Ryan Franklin began season as Cardinals closer, but now leaning toward retirement

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It seems like a decade ago, but Ryan Franklin actually began this season as the Cardinals’ closer.

He blew four of his first five save chances to quickly lose the job and then spent two months pitching sparingly in a mop-up role before the Cardinals released the 38-year-old veteran in late June.

Franklin never latched on with another team and attended last night’s game as a fan, telling Joe Strauss of the St. Louis Post Dispatch that he’s leaning toward retirement:

I know if it started tomorrow I’d be leaning toward staying around the house. It was pretty neat to be able to take my kids on their first day of school. My wife thought so, too.

If he wants to stop playing but still remain in the game it sounds like Franklin could join the Cardinals’ front office, with Strauss reporting that general manager John Mozeliak frequently consulted Franklin about various personnel decisions over the years and has remained in contact with him since the release.

In a season that has seen eight different pitchers save at least one game for the Cardinals, including extended closer stints for Fernando Salas, Eduardo Sanchez, Mitchell Boggs, and now Jason Motte, it’s worth remembering that it all started with Franklin filling the role after saving 82 games in the previous three years.

Javier Baez, D.J. LeMahieu have disagreement about sign-stealing

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Fellow second basemen Javier Baez of the Cubs and D.J. LeMahieu of the Rockies got into a disagreement in the top of the third inning of Sunday’s game at Coors Field over sign-stealing.

LeMahieu reached on a fielder’s choice ground out, then advanced to second base on Charlie Blackmon‘s single. While Nolan Arenado and Trevor Story were batting, Baez was concerned that LeMahieu was relaying the Cubs’ signs to his teammates. Baez decided to stand in front of LeMahieu to block any information he might have been giving to Arenado and Story. LeMahieu got irritated and the two jawed at each other for a bit. Umpires Vic Carapazza and Greg Gibson had to intervene to tell Baez to knock it off.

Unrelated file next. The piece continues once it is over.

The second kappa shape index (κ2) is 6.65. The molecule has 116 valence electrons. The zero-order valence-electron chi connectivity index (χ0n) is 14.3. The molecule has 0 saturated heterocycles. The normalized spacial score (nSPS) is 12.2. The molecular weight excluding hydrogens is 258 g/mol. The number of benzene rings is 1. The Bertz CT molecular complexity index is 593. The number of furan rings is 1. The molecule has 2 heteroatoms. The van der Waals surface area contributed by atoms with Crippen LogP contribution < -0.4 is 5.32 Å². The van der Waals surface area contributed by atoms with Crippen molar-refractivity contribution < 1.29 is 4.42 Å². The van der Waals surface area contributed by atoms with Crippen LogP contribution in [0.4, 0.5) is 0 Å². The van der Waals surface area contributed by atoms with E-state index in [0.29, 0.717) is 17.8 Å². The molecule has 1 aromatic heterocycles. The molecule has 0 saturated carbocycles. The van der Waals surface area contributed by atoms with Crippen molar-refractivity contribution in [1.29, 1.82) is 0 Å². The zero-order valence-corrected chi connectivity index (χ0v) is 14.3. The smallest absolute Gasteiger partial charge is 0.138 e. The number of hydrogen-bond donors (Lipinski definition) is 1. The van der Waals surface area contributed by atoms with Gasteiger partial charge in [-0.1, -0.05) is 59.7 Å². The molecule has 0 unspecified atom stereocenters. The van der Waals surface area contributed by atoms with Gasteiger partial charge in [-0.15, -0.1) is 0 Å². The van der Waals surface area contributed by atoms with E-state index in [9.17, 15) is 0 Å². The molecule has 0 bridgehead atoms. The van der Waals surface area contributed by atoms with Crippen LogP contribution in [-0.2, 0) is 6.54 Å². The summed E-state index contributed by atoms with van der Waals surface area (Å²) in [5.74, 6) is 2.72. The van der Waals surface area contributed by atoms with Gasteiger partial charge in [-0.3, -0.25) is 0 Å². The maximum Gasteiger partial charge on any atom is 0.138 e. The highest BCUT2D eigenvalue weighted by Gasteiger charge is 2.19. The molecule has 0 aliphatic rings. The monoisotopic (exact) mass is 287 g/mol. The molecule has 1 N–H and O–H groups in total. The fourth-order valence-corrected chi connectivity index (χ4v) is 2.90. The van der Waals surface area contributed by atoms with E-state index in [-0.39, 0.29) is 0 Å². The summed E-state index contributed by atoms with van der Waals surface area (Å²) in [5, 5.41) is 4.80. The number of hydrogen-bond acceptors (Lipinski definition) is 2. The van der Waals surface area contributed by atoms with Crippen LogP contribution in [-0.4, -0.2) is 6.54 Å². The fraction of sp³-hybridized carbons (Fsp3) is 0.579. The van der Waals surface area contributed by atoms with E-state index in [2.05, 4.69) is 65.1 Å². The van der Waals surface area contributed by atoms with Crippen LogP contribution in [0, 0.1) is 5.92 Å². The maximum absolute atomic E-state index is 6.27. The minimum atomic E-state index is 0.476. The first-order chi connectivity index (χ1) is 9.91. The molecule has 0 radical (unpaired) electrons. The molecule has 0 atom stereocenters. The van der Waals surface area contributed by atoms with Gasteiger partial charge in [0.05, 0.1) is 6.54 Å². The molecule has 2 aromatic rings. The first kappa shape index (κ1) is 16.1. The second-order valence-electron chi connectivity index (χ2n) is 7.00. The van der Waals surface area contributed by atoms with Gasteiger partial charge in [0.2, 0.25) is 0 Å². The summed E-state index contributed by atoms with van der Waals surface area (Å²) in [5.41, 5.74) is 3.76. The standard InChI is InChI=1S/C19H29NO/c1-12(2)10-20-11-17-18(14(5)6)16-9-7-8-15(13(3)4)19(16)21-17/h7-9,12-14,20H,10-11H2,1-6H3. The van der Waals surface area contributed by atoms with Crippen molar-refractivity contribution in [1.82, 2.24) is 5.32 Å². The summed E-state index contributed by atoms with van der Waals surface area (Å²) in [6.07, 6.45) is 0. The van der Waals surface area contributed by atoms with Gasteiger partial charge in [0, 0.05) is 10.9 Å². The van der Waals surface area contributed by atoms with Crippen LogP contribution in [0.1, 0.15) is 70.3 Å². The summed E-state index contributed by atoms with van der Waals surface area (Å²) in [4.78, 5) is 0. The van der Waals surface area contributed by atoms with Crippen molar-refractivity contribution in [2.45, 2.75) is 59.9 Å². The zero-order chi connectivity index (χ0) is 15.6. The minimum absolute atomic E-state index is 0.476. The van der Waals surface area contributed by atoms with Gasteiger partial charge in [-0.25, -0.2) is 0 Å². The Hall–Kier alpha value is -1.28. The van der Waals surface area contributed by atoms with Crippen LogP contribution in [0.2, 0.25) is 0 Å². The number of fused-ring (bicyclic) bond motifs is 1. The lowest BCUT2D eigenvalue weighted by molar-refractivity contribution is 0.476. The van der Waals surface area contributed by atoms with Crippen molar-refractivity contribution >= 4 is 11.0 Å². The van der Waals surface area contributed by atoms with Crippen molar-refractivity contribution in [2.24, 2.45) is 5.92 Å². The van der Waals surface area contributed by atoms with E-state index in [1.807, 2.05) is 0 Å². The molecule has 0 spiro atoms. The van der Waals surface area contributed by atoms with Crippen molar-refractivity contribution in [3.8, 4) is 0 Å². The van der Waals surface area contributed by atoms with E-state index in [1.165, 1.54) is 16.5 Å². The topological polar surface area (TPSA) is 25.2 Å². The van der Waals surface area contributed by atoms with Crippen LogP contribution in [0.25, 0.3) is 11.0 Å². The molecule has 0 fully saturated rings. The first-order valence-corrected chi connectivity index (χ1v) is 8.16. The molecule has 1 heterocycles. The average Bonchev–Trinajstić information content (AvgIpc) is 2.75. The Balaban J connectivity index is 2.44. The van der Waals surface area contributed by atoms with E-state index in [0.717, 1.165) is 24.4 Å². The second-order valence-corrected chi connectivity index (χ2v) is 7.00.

There has always been a back-and-forth with alleged sign-stealing. As long as teams aren’t using technology to steal signs, it’s fair game for players to relay information to their teammates about the opposing team’s signs. Last year, MLB determined the Red Sox went against the rules and used technology — an Apple watch in this case — to steal signs from the Yankees. Other teams in the past have been accused of using binoculars from the bullpen to steal signs. In this particular case with Baez and LeMahieu, there was no foul play going on, just Baez trying to make the Rockies cede what he perceived to be their slight competitive advantage.

The Cubs went on to beat the Rockies 9-7 on Sunday.